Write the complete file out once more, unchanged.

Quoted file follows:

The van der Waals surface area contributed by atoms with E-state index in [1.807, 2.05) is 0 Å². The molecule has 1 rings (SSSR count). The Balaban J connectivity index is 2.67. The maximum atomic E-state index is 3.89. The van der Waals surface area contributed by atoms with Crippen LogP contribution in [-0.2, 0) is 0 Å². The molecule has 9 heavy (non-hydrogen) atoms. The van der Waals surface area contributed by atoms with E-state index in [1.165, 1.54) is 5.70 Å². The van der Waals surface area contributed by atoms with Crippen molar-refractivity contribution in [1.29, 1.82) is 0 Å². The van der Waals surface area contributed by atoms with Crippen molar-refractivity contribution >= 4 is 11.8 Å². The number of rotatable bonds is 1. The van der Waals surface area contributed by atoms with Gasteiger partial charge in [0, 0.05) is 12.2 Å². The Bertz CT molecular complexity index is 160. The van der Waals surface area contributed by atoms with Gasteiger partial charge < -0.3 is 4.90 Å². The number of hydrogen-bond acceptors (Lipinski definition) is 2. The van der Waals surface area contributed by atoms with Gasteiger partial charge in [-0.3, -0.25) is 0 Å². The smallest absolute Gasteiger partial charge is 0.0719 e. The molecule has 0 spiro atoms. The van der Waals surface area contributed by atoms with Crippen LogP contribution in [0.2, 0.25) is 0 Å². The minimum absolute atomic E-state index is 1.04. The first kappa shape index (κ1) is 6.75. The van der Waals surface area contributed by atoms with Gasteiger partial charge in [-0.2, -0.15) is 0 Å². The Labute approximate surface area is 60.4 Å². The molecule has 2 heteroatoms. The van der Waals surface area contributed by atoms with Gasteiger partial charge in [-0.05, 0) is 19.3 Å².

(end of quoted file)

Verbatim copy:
The van der Waals surface area contributed by atoms with E-state index in [1.807, 2.05) is 0 Å². The molecule has 1 rings (SSSR count). The Balaban J connectivity index is 2.67. The maximum atomic E-state index is 3.89. The van der Waals surface area contributed by atoms with Crippen LogP contribution in [-0.2, 0) is 0 Å². The molecule has 9 heavy (non-hydrogen) atoms. The van der Waals surface area contributed by atoms with E-state index in [1.165, 1.54) is 5.70 Å². The van der Waals surface area contributed by atoms with Crippen molar-refractivity contribution in [1.29, 1.82) is 0 Å². The van der Waals surface area contributed by atoms with Crippen molar-refractivity contribution >= 4 is 11.8 Å². The number of rotatable bonds is 1. The van der Waals surface area contributed by atoms with Gasteiger partial charge in [0, 0.05) is 12.2 Å². The Bertz CT molecular complexity index is 160. The van der Waals surface area contributed by atoms with Gasteiger partial charge < -0.3 is 4.90 Å². The number of hydrogen-bond acceptors (Lipinski definition) is 2. The van der Waals surface area contributed by atoms with Gasteiger partial charge in [-0.3, -0.25) is 0 Å². The smallest absolute Gasteiger partial charge is 0.0719 e. The molecule has 0 spiro atoms. The van der Waals surface area contributed by atoms with Crippen LogP contribution in [0.2, 0.25) is 0 Å². The minimum absolute atomic E-state index is 1.04. The first kappa shape index (κ1) is 6.75. The van der Waals surface area contributed by atoms with Gasteiger partial charge in [-0.2, -0.15) is 0 Å². The Labute approximate surface area is 60.4 Å². The molecule has 2 heteroatoms. The van der Waals surface area contributed by atoms with Gasteiger partial charge in [-0.05, 0) is 19.3 Å².